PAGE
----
The recommended lists 170 and/or other data indicating content that the user is likely to select may be sent to the client 106 as prediction data 142. From a list of recommended content items, the caching system 180 may select a subset of the list based at least in part on a respective priority of the content items, an available data storage for the client 106, available storage in the secure data store 187, available bandwidth, power state in the client 106, costs associated with the network 109 connection to the client 106, type of network 109 connection to the client 106, configuration parameters, and/or other factors. In addition, the caching system 180 may determine content items to be cached in the reactive segment 181, the previously accessed segment 182, and/or other cache segments. In one embodiment, the caching system 180 determines the selected subset according to a directive from the computing environment 103.

As non-limiting examples, a content item may be selected for caching based at least in part on a subscription status 163 of the user and whether a discounted price for the content item is available for the user given the subscription status 163, whether the content item will become unavailable to the user within a predetermined time period according to the content rights 175 and the content availabilities 158, whether the content item is recommended to the user via a user interface 112 of a content access application 179, and/or other factors.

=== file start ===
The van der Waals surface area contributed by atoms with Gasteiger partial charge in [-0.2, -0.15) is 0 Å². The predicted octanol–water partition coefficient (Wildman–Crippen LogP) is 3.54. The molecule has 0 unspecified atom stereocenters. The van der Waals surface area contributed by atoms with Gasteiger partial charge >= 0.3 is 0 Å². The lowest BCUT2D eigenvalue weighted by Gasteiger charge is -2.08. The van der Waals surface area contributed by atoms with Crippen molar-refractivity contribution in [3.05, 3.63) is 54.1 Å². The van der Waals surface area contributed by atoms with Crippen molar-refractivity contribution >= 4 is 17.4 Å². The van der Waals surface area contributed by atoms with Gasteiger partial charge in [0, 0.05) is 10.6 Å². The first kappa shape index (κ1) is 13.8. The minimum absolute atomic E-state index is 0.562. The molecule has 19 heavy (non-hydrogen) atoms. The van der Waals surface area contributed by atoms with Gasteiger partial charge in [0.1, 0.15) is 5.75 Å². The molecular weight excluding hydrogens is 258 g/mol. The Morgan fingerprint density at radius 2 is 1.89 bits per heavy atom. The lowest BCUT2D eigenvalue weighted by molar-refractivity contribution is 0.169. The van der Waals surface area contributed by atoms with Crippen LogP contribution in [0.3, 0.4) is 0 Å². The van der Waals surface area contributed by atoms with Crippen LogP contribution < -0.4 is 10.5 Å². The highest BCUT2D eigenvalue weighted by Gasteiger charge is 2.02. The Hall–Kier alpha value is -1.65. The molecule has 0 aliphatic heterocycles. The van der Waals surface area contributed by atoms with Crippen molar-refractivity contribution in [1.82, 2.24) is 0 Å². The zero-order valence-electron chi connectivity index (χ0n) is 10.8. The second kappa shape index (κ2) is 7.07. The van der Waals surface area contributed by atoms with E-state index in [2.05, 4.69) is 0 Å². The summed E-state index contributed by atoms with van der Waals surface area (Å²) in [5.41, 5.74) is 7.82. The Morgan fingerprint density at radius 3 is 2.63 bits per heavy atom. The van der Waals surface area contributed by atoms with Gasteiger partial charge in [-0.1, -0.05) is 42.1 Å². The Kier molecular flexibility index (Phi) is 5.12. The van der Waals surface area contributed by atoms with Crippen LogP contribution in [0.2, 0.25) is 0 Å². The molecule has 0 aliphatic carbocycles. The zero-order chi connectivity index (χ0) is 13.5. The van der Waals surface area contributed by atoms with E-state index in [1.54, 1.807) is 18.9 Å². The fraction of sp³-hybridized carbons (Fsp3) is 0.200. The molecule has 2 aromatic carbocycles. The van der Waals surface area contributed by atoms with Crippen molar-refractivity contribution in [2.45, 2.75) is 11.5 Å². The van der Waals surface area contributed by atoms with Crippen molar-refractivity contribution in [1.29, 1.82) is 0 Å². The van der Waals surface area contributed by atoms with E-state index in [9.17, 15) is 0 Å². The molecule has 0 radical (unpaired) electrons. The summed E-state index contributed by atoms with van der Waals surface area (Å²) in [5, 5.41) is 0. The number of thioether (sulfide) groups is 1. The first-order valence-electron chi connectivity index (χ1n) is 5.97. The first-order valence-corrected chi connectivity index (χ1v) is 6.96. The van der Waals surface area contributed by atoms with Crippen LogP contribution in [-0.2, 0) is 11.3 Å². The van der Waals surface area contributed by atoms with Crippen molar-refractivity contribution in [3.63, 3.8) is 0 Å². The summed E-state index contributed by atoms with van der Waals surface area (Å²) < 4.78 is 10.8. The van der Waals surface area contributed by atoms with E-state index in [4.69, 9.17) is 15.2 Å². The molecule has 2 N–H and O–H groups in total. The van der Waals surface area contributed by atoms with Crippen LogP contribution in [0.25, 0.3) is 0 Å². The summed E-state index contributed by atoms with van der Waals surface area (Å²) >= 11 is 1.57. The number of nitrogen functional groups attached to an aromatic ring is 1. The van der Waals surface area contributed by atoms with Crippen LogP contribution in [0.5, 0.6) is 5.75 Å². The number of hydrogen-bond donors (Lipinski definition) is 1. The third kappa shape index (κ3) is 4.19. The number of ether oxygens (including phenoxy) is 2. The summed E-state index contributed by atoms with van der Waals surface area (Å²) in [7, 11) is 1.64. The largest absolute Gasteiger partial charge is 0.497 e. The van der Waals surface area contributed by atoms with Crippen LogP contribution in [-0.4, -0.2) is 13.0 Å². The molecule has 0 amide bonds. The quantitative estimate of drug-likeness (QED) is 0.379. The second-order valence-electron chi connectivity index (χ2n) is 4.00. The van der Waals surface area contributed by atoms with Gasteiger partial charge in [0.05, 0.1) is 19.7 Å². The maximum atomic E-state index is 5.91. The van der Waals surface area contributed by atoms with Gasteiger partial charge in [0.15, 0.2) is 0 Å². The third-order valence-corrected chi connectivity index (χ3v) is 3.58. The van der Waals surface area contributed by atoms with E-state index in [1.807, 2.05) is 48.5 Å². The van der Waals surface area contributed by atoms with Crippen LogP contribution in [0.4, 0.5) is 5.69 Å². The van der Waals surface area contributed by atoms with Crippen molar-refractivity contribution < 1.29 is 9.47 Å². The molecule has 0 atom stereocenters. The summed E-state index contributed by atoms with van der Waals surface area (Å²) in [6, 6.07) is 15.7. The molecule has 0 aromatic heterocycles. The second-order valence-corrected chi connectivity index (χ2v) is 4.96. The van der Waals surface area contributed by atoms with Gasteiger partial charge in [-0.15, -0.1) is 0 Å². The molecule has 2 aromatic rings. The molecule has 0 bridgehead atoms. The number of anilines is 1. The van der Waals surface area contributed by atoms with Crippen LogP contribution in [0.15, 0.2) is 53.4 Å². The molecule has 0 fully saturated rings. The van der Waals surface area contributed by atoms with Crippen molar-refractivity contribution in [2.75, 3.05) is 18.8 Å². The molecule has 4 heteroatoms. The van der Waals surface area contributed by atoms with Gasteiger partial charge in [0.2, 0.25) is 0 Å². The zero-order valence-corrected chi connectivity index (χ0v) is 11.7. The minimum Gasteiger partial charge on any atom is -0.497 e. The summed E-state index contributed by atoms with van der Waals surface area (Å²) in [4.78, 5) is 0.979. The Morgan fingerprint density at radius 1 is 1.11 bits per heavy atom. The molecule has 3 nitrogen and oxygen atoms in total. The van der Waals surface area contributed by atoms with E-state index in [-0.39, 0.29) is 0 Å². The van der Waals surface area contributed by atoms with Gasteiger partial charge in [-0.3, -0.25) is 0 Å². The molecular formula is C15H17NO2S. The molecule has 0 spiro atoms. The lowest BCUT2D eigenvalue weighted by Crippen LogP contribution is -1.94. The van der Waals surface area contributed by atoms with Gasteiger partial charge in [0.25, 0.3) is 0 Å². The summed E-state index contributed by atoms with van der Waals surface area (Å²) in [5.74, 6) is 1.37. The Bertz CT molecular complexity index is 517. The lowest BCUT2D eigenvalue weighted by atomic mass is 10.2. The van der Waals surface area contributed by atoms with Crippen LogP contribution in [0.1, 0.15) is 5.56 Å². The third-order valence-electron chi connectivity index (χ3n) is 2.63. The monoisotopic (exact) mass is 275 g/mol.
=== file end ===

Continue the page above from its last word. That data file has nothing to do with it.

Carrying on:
The caching system 180 proceeds to predictively cache the content items in the selected subset. In doing so, the caching system 180 may obtain the video files 121 via the content portions 153 corresponding to the low-quality version 159 b before the user selects any of the corresponding video content features for playback. To this end, the caching system 180 may obtain the low-quality version 159 b content portions 153 and metadata such as manifests 155 and decryption keys 157 from the content server 139.

The content portions 153 may be sent in an encrypted format. To handle this, the caching system 180 may obtain decryption keys 157, which are then installed in the secure data store 187 to handle the decryption. The caching system 180 may spin up and initialize hardware and/or software resources of the client 106, to include, for example, decoding components 184, decryption components 185, and other components of the content access application 179. Hardware resources such as displays 117 may be configured. Thus, the caching system 180 may perform some processing relative to the metadata and/or the initial portion of the content item in order to prepare the client 106 for playback of the predictively cached content items prior to the user explicitly indicating that use or playback is desired.

Seamless failover playback may then be provided by the content access application 179 when any of the selected subset of content items is selected for use or playback by the user. The content access application 179 is configured to stream a selected video content feature corresponding to high-quality version 159 a content portions 153 from the content server 139 as a video stream 130. Although described as a seamless failover, it is understood that such playback may include a fade transition or other transition.

It is understood that the systems of the client 106 described herein may be employed with a second screen experience. For example, multiple displays 177 may be utilized, with one display 177 rendering a control user interface 112 for the content access application 179 and another display 177 rendering the actual content. The displays 177 may correspond to the same client 106 or multiple clients 106 that are in data communication.